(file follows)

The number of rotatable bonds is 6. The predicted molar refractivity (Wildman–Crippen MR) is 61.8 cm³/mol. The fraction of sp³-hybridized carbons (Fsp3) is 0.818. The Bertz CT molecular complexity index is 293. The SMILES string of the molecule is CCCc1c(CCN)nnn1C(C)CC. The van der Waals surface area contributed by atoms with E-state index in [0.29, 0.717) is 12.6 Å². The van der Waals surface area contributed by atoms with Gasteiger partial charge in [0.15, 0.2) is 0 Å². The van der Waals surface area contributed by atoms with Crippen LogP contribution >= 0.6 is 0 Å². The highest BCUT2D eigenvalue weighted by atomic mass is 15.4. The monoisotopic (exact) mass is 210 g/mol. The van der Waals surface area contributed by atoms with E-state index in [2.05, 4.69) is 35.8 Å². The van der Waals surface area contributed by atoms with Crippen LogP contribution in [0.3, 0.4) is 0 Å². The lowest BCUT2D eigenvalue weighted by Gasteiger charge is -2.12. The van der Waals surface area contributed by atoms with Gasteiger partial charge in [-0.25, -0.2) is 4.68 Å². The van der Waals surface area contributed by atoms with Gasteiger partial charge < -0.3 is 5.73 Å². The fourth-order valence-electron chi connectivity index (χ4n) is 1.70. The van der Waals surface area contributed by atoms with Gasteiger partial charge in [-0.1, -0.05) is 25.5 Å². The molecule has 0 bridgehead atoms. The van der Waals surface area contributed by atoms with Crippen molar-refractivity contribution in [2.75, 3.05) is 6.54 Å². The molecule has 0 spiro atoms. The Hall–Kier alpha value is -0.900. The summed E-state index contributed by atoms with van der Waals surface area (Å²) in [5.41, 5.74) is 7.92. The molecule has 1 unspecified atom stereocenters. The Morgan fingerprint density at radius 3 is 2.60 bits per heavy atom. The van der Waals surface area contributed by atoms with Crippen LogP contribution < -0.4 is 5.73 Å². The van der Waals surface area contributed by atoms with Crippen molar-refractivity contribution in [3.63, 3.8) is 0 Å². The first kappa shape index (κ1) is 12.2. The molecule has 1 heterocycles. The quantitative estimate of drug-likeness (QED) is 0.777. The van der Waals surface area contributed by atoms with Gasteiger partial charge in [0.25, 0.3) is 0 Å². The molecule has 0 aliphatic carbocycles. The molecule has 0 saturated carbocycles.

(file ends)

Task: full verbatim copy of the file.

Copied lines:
The number of rotatable bonds is 6. The predicted molar refractivity (Wildman–Crippen MR) is 61.8 cm³/mol. The fraction of sp³-hybridized carbons (Fsp3) is 0.818. The Bertz CT molecular complexity index is 293. The SMILES string of the molecule is CCCc1c(CCN)nnn1C(C)CC. The van der Waals surface area contributed by atoms with E-state index in [0.29, 0.717) is 12.6 Å². The van der Waals surface area contributed by atoms with Gasteiger partial charge in [0.15, 0.2) is 0 Å². The van der Waals surface area contributed by atoms with Crippen LogP contribution >= 0.6 is 0 Å². The highest BCUT2D eigenvalue weighted by atomic mass is 15.4. The monoisotopic (exact) mass is 210 g/mol. The van der Waals surface area contributed by atoms with E-state index in [2.05, 4.69) is 35.8 Å². The van der Waals surface area contributed by atoms with Crippen LogP contribution in [0.3, 0.4) is 0 Å². The lowest BCUT2D eigenvalue weighted by Gasteiger charge is -2.12. The van der Waals surface area contributed by atoms with Gasteiger partial charge in [-0.25, -0.2) is 4.68 Å². The van der Waals surface area contributed by atoms with Gasteiger partial charge < -0.3 is 5.73 Å². The fourth-order valence-electron chi connectivity index (χ4n) is 1.70. The van der Waals surface area contributed by atoms with Gasteiger partial charge in [-0.1, -0.05) is 25.5 Å². The molecule has 0 bridgehead atoms. The van der Waals surface area contributed by atoms with Crippen molar-refractivity contribution in [2.75, 3.05) is 6.54 Å². The molecule has 0 spiro atoms. The Hall–Kier alpha value is -0.900. The summed E-state index contributed by atoms with van der Waals surface area (Å²) in [5.41, 5.74) is 7.92. The molecule has 1 unspecified atom stereocenters. The Morgan fingerprint density at radius 3 is 2.60 bits per heavy atom. The van der Waals surface area contributed by atoms with Crippen LogP contribution < -0.4 is 5.73 Å². The van der Waals surface area contributed by atoms with Crippen molar-refractivity contribution in [3.63, 3.8) is 0 Å². The first kappa shape index (κ1) is 12.2. The molecule has 1 heterocycles. The quantitative estimate of drug-likeness (QED) is 0.777. The van der Waals surface area contributed by atoms with Gasteiger partial charge in [0.25, 0.3) is 0 Å². The molecule has 0 aliphatic carbocycles. The molecule has 0 saturated carbocycles.